There’s still lots of talk about whether newspapers can make money by charging for content. There’s a debate on LinkedIn, and Reflections of a Newsosaur recently weighed in, too. The positions are still pretty much the same — newspapers can’t because news isn’t a commodity anymore; or newspapers can only charge for certain, narrow content.

I think something different: I believe newspapers can charge for content if they do so as part of a single subscription strategy. In other words, a newspaper’s valuable subscriber gets all news on all devices free — in print, online access, mobile, e-readers (eventually) and other e-pub applications (like Adobe Air). One price and they can access all the content they want, whenever they want, from a number of different devices easily and conveniently. That’s the marketing strategy — ease and convenience.  Convenience, nowadays, resonates with the public more than the news we provide. We should emphasis that through this ease and convenience, we’re making it easier for our subscribers to live their lives, because we keep them informed, help them save money (through coupons) and keeping them abreast of news at it breaks.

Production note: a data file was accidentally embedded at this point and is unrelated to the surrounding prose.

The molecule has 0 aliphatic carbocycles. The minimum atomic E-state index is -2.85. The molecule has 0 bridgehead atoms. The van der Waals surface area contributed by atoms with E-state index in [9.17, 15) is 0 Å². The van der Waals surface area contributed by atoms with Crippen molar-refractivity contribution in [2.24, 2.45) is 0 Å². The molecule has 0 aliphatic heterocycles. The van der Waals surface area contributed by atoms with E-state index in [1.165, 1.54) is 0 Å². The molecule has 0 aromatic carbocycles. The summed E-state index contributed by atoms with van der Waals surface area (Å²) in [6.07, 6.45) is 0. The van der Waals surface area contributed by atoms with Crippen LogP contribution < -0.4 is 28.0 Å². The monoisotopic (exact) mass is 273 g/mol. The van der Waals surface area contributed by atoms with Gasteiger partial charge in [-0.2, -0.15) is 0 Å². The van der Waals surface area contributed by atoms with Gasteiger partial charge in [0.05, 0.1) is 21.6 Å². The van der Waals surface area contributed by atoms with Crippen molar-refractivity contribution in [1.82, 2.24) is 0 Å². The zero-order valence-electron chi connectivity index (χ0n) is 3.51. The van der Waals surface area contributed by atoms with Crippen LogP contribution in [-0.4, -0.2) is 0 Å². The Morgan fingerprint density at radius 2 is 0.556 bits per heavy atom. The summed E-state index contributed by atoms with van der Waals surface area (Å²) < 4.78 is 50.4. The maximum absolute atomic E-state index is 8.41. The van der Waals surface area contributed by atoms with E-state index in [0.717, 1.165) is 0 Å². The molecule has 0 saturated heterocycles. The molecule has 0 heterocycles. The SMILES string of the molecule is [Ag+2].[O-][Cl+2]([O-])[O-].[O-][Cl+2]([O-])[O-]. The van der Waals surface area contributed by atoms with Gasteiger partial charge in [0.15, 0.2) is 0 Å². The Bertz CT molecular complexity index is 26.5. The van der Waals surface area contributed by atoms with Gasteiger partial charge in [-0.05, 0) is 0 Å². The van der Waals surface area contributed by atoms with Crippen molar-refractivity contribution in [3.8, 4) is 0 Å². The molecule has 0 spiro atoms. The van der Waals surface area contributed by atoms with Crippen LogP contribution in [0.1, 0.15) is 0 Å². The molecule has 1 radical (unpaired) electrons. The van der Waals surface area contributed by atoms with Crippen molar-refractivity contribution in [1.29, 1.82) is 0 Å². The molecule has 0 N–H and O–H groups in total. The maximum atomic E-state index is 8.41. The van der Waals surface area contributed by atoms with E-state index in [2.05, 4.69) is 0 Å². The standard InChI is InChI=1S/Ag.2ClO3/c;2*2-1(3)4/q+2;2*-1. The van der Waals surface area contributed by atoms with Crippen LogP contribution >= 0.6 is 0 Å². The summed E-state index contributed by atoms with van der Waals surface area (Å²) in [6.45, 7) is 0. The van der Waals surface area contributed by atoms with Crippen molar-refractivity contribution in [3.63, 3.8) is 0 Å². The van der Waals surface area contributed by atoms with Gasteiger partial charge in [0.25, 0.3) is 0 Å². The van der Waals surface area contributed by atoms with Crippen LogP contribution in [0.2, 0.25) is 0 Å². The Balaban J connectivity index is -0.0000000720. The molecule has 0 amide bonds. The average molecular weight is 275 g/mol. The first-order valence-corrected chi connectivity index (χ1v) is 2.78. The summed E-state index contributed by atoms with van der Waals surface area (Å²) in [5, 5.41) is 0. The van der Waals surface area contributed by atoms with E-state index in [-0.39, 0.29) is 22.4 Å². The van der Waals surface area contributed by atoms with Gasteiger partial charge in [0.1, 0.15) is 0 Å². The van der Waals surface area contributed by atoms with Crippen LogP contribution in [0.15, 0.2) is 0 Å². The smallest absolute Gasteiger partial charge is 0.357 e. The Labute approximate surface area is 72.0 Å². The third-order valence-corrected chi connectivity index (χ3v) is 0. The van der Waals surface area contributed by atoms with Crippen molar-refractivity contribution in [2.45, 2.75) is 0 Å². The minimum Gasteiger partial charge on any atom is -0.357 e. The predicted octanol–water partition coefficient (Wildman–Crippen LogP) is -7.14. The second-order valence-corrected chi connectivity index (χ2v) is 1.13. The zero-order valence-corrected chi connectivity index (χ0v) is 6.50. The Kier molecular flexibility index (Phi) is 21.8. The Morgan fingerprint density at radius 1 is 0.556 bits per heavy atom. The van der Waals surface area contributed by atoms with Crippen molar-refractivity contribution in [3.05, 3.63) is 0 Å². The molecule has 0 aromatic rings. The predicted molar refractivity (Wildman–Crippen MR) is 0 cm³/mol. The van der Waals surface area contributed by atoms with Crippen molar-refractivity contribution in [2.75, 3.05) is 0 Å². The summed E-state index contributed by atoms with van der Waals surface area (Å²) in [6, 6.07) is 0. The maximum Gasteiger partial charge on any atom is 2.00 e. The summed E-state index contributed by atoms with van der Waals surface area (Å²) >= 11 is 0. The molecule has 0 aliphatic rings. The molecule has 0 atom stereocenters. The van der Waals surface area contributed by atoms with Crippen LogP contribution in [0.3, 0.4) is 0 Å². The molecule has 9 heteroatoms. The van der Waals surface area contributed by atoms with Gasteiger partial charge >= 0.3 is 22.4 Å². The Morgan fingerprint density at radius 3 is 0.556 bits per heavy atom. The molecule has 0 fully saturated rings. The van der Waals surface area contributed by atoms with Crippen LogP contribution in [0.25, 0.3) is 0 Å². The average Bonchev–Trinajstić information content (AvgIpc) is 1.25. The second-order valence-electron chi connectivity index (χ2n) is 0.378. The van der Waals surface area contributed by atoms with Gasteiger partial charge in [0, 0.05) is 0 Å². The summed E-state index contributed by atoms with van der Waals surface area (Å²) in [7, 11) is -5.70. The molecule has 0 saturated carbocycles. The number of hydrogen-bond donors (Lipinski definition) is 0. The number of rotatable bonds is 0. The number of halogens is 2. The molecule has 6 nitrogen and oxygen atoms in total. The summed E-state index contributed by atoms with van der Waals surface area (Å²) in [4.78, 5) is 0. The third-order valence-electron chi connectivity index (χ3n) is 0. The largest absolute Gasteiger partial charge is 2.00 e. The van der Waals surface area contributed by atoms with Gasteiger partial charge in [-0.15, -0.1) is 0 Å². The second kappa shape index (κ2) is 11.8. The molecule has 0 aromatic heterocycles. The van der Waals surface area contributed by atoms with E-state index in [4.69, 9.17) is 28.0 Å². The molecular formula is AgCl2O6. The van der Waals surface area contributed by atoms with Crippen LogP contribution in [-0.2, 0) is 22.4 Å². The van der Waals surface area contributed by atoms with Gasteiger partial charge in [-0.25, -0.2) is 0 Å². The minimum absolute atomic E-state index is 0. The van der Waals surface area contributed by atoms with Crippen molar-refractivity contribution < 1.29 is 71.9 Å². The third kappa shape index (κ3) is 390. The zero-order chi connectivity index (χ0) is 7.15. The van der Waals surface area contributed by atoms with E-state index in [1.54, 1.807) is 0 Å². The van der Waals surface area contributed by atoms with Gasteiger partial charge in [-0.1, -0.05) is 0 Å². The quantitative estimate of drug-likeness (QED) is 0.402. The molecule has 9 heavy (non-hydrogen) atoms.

Everyone else has to get a subscription of some kind. If they don’t, they don’t get to access our products.

The problem with this strategy is it would require all publishers to play along. That will be a huge challenge. But for the sake of the industry, publishers need to find a legal way to get together and talk about how to make this happen.

The views expressed on this blog are mine alone.

What are they thinking?